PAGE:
Rappler published an entry. In that entry, Senator Tito Sotto alleged he was the first cyber-bullied Senator of the Philippines. In recent days he and his staff have come under fire for his alleged plagiarism of sources in his anti reproductive health bill speech. And ultimately raised that he was for regulating blogging in the Philippines. This means two things. First, it is meant to strike back at this critics, mostly who have voiced their objection online. It also doesn’t hurt that most of those critics of the reproductive health bill, are equally active online. Second, it is a classic case of the filibuster— mean to delay the vote on the reproductive health bill.
In many ways, Sotto is in the position of being a troll— Internet speak for someone who raises inflammatory talk, or injects one in the discussion. An Internet troll gets people rilled up and distracted from the core issue. Sotto seemingly is the real life equivalent of the Internet troll. He seems to be a natural at it, and has singlehandedly done a masterful job at delaying the vote on the Reproductive Health Bill.
The threat of course, of regulating the blogging community has always been a sword hanging over the Online community. It is a euphemism to regulate Internet Freedom. It neither should be taken lightly, nor sitting down. It is an attack on civil liberties. It is an attack on Internet Freedom. Blogging has become a euphemism for speech, for expression, and for assembly because it is so easy to use. Online tools have been useful in many situations, like the Habagat that struck Manila weeks ago. Our online tools can also be used in riots, as alleged in the “Blackberry riots” of London. Like any piece of technology or tool that humans have created, the Internet has been used for both good and evil.
Already in the Philippines a law has been passed by both houses of Congress determining that online libel is legal, and that it is equivalent to libel in real life. Simply put, Online libel is criminal. Not that libel per se is evil, but it has often been used in the Philippines as a weapon to silence critics.
Cyber-bulling is a problem in the Philippines. We’re not talking about some kid in Facebook being attacked by another kid, though that happens too. Trolls gang up and attack people who disagree with their point of view. Like the Tea Party does in real life, they are rapid. And like Fox news, often devoid of real discussion except to hear their own version of reality, and pompous ideas. Yet, their right to speak should be held sacrosanct. They absolutely have the right to assemble— at any place on the Internet and voice their disagreement with Government. These people have done so under the guise of anonymity, fearing reprisal for their outlandish ideas. And their right to anonymity, should similarly be held sacrosanct. Opposition to any idea or government is important in a flourishing democracy. Just as Al-Qaeda is branded an extremist terrorist organization for their militant radical view of Islam, just as the Ku Klux Klan is an extreme, and reactionary Protestant Christian movement, society should not tolerate violence, abuse, and hate. Isn’t that why we have equal protection of the law? We do not tolerate Al-Qaeda. We do not tolerate the Ku Klux Klan. It doesn’t mean that people should be denied the right to speak.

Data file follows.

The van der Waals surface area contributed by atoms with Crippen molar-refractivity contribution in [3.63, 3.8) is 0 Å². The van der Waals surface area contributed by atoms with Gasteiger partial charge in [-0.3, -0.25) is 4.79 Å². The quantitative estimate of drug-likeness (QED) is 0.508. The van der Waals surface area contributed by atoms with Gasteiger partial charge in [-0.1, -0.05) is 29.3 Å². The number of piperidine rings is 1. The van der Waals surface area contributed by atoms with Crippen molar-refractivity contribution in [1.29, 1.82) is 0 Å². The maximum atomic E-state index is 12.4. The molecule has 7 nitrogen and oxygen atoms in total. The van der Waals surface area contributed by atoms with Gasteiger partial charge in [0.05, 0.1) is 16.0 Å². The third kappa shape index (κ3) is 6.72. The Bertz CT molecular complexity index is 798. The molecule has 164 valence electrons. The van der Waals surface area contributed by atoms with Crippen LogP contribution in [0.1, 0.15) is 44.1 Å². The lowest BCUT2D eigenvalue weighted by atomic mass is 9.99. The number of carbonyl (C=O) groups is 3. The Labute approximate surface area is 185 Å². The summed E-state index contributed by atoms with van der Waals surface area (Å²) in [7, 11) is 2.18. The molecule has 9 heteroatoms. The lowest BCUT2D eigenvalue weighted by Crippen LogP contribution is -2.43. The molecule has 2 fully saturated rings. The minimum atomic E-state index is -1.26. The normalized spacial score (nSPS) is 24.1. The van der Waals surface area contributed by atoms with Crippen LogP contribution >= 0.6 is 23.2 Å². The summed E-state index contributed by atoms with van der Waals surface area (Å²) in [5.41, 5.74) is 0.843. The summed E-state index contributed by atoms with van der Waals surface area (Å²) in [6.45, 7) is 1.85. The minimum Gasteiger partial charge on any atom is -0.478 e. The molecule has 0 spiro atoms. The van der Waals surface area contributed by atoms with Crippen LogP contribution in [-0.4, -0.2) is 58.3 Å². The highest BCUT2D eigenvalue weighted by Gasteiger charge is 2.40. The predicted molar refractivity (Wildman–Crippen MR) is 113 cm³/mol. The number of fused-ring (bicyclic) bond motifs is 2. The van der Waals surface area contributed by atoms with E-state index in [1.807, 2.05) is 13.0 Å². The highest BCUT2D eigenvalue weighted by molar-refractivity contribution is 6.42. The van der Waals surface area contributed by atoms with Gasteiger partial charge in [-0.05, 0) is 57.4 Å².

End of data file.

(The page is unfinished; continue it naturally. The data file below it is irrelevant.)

Senator Tito Sotto in his attempt to be framed as hurt dilutes the real people who are hurt, abused, harassed every single day legitimately by cyber-rules. How can he cyber-bullied when his words are protected by his parliamentary right to a privileged speech? How can he be bullied when his right to speak isn’t threatened to be infringe. As Senator, he has the ability to step in front of any podium, and people will hear him speak whether he speaks gibberish or not. As owner of Eat Bulaga— a daily noon time show that has run for decades, he can step in front of the camera and speak. How can one be cyber-bullied when his alleged plagiarism of a speech has reached The Washington Post, when an American blogger accused a Philippine Senator of lifting from her blog?
Senator Sotto’s right to speak, to express has not been infringed. Yet, he is, threatening to take that right, that same freedom accorded every citizen and threatens to regulate bloggers. Every single day, and every single moment someone posts a photo on Facebook, on Twitter, YouTube, and on Instagram. Someone “likes” that post or leaves a comment. It is the essence of blogging. So are you going to require ID cards for everyone who wants to get an email address?
Hilary Clinton beautifully, and simply framed the whole idea of Internet Freedom in easily understood words. She said, “The final freedom, one that was probably inherent in what both President and Mrs. Roosevelt thought about and wrote about all those years ago, is one that flows from the four I’ve already mentioned: the freedom to connect – the idea that governments should not prevent people from connecting to the internet, to websites, or to each other. The freedom to connect is like the freedom of assembly, only in cyberspace. It allows individuals to get online, come together, and hopefully cooperate. Once you’re on the internet, you don’t need to be a tycoon or a rock star to have a huge impact on society.”
Of course, Senator Sotto sought to inflame the discussion. To divert the issue from the Reproductive Health Bill, and to delay the vote for as long as possible. It is a simple case of filibuster and one that real people are affected. Who then is the real bully, and the bullied?
Source: xkcd, some rights reserved.